Sometime soon I’ll be writing a blogpost that’s sort of a sequel to this, about why writers who claim they need advances from publishers to properly write big non-fiction books need to stfu. That, too, boils down to wanting to and being willing to make the sacrifices to see that it’s done, which too many wannabes won’t do.

  17. Thank you, John. It was exactly what I needed to hear today. Because I am a writer, not someone who wants to have written.

    I’ve been having a hard time getting my happy butt in the chair in order to put time into my writing for the past couple of weeks. Oh, I make notes while I’m doing other things, and I maybe sit down with a pen and a piece of paper and sketch out scenes or conversations just before I go to bed. But I haven’t been sitting down at the computer and actually writing, and so the novel I’m working on hasn’t been growing.

    And now, back to work on the paying gig…which also involves writing, which makes me one of the luckiest people in the world. I mean, how many of us get to do the one thing we are really good at, and that we really love, and get paid for it?

  18. Jay Lake is my hero. I don’t know that I’d have the wherewithal to even get to my Day Job, going through what he’s went through. And yet he’s kept his job, finished multiple short stories and novels, continued to raise a daughter, updates his blog more often than I can keep up with… to say he’s an inspiration is to fall far short of the mark.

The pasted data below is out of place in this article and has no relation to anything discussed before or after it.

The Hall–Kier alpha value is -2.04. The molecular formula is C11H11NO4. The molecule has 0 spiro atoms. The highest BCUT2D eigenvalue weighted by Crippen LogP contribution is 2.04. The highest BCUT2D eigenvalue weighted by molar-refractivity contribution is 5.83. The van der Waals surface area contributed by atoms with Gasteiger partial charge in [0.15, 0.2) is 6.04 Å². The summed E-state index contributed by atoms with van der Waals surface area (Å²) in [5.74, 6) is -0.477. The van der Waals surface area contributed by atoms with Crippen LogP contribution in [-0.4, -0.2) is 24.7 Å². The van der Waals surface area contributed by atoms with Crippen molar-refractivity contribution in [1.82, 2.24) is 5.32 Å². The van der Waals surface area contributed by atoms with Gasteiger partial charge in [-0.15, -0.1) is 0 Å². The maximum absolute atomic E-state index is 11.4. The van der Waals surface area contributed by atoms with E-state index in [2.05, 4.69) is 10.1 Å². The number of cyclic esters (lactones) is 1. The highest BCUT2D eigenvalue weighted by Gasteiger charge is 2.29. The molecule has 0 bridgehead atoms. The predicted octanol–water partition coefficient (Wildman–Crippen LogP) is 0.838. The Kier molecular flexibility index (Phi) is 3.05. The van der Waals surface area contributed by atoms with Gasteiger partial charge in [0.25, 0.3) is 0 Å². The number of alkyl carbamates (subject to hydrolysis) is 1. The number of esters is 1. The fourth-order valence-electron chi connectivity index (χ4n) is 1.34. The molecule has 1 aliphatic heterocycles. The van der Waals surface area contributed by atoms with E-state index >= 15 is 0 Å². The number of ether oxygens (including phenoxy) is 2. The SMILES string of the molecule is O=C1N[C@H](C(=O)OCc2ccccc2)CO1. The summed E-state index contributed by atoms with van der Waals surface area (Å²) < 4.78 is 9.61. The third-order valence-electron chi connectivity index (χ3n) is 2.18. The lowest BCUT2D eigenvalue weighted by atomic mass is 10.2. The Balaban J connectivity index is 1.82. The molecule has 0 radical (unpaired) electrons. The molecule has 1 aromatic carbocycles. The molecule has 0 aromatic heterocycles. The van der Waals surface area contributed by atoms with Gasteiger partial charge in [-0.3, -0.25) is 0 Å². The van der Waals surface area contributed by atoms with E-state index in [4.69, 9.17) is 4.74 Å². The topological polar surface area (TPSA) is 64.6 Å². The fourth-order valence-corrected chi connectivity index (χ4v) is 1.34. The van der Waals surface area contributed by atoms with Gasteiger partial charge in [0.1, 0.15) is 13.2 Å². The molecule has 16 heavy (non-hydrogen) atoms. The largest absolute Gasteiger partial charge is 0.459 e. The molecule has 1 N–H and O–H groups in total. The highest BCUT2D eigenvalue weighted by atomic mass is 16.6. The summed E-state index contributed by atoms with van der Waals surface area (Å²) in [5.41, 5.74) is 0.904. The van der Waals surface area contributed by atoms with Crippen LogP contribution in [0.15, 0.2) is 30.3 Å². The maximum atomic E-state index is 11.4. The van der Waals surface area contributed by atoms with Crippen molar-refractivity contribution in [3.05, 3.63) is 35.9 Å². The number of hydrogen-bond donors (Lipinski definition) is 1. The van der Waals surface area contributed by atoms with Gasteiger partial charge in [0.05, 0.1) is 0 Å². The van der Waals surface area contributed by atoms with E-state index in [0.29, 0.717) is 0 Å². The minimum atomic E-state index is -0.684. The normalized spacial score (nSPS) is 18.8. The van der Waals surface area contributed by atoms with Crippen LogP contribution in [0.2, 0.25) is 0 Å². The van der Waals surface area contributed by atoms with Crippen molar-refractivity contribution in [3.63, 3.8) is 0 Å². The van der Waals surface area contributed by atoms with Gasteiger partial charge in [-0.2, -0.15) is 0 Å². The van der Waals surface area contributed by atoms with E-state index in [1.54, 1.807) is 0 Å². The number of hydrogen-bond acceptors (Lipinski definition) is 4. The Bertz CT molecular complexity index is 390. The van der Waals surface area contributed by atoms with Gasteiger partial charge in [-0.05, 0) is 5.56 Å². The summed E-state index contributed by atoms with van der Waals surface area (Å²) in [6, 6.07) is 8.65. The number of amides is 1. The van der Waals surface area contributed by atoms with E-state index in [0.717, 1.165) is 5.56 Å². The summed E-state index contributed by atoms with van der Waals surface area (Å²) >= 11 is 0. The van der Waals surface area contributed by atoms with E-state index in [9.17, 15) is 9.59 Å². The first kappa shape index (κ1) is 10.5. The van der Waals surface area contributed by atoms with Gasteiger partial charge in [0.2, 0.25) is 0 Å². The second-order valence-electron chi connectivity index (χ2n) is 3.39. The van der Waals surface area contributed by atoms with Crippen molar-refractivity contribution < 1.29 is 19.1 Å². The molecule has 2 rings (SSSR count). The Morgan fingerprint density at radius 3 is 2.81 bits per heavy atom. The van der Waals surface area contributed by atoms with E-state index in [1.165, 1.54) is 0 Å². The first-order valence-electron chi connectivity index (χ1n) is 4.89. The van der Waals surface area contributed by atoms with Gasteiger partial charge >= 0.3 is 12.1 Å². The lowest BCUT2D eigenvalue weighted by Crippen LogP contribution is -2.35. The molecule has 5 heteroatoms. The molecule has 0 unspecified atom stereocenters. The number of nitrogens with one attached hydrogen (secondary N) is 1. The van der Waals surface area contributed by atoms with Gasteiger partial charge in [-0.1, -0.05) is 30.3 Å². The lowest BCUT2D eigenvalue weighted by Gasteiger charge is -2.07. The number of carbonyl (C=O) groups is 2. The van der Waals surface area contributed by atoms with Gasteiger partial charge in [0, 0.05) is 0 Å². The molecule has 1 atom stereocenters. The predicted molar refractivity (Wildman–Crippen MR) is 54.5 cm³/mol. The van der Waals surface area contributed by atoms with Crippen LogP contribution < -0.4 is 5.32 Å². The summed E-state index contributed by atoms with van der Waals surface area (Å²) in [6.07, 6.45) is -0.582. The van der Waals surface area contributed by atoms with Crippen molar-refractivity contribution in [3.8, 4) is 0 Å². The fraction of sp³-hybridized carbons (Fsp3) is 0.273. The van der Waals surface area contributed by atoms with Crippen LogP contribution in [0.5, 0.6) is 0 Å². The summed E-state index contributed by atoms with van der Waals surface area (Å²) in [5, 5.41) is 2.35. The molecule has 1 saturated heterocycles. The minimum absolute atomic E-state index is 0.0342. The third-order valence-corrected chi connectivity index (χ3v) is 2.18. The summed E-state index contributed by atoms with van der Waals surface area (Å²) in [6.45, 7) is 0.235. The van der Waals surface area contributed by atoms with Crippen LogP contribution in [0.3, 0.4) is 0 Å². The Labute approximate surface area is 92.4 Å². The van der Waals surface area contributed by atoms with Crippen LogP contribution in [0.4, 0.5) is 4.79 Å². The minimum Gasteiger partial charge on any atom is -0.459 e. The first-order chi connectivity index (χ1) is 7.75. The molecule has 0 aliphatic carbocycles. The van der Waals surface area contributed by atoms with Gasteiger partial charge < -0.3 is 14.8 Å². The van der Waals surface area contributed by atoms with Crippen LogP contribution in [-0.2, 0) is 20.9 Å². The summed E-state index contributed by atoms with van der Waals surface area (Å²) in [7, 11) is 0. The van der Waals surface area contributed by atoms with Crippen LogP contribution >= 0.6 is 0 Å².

Fight on, Jay. Thinking of you today.

  19. Heinlein’s rules are still valid, especially the first 2, and extremely importantly the first 1:

    HEINLEIN’S RULES FOR WRITING

    1. You must write.
    2. You must finish what you write.
    3. You must refrain from rewriting, except to editorial order.
    4. You must put the work on the market.
    5. You must keep the work on the market until it is sold.

    These are pretty important for any business, really.

  20. Please excuse a stranger offering to add nuance to an already well written piece.

    Perhaps a more fair and emotionally satisfying interpretation of “yes, but” isn’t a simple “no” but rather that one is unwilling to make one thing more important than the other.

    Still a hard truth to face, but the essential one: you love football, or your leisure time, or having a presentable landscape on your property MORE THAN you love the thing you say you wish you were doing.

    And worse still, our value systems don’t change easily, do they?

    Given more time, I most often find that I will fill it with more of the same of something else that is immediately gratifying, like some form of leisure.

    I think it’s hard to give oneself a sense that _this particular moment matters_, that if I don’t do that job now, it’s the same as not doing it, ever.

  21. A different take:

    I’ve wanted to write from age 14 and never got anywhere. Until at age 53 I found out I have ADD and started getting treatment for it.

    One of the thing ADD can do is mess with your ability to do what you want to do. Effectively, I decide I want to do A. And I sit for sometimes literally hours frustrated because I can’t do A, because (as it turns out) the neurotransmitters necessary to send the message from the part of the brain that says “I want to do A” to the part of the brain that does A are missing. No connection. Nothing there. I can want with all my heart and soul and still not do A.

    When I got on a high enough dose of Ritalin to be able to do A at will, I was astounded. THIS is what it’s like for most people? I asked around; yes, this is indeed what it’s like for most people. I knew I had a wall I couldn’t get past most of the time, but having the wall gone is simply… stunning.

    So for some of you, you might want to check out your neurotransmitter situation.